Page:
Friday, October 14, 2011

Now the next stage begins: analyzing election 2011

The left, as it should be clear, did not do especially well in the 2011 elections in Guatemala. The candidate with whom I worked, Doña Matilde, was not elected to congress. But looking at the electoral context nationally, the left did not gain seats in Congress, nor did it gain representation at the municipal level.  So, today we are at a meeting with people who worked on the Frente Amplio campaign in the department of Quiché to look at the results, compare them with previous results, try to analyze what is going on, and then think about how to move forward for the next four years and beyond.

As I noted in a previous entry, Doña Matilde did not see her failure to gain a seat in congress as a complete failure. The fact that we were able to mount any kind of campaign -- and the fact that she gained over 9,000 votes --- was itself an accomplishment. She, and Doña Fermina, who was not even able to get on the ballot at the last minute, because of some failure in the alliance between the three parties that comprised the Frente Amplio.

First I had to pick up Doña Fermina; actually, before that, I had to pick up some kuxa for her since Chinique is where the good kuxa is, apparently. So I stopped by the "factory" a little after 7 with two empty bottles and got her a half-gallon, which we dropped off at her house. Then we had to get a candle and some flowers for the altar.  Then drop the materials off where the meeting was going to take place, and then double back to the plaza to pick up some of the people who had arrived from other municipalities, to give them a ride to the meeting locale. Then arranging the tables, preparing the flowers, and then helping set up the projector for the presentation.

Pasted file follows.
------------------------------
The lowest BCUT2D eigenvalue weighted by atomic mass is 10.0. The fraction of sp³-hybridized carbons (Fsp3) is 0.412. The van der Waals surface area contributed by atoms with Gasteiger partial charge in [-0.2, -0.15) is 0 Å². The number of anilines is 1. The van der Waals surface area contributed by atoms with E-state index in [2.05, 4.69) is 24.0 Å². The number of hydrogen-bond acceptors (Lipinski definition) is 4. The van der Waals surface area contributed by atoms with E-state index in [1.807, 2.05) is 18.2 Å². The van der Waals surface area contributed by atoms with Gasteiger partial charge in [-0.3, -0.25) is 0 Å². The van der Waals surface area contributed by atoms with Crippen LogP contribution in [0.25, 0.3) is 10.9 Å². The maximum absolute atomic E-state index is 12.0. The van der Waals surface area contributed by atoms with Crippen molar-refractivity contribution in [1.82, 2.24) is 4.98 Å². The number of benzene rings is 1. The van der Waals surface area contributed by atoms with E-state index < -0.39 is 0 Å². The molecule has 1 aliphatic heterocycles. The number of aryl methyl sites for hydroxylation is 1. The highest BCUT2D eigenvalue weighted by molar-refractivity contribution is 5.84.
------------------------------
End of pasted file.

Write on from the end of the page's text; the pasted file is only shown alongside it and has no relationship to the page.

There are about 25 people here - not a bad showing, considering the weather. It is still raining, and has been raining for days. The roads are bad; there have been landslides. And actually as I write, a few people have arrived -- it's a big department and people have come from some pretty distant municipalities. So the number might get as high as 30 or 40 before the day is over.

The meeting started, as most meetings do, with setting up a simple altar and making a prayer. Now there is a presentation by Gregorio Chay, who is with the URNG, and a political analyst as well. He is giving an overview of the results and exploring why the indigenous majority has not been able to exercise political power. This is similar to a presentation I heard him give last week, with a group of women, but this time with people specifically involved with the left parties.

His analysis is pretty straightforward: the indigenous majority can't have full political rights (i.e real democracy) without a fundamental change in the country. There have been as many as 30 indigenous representatives in congress but they have never been able to make a substantial change (there are 158 representatives in Congress and 30 is not a large enough bloc to pass any legislation). The country is still governed by the wealthy, and the power structure is fairly inflexible and does not allow for real change.  He also argues that the left parties are on the point of disappearance -- that they have lost political strength rather than gained it, compared with other years. I will add some more observations later on, as the meeting progresses.

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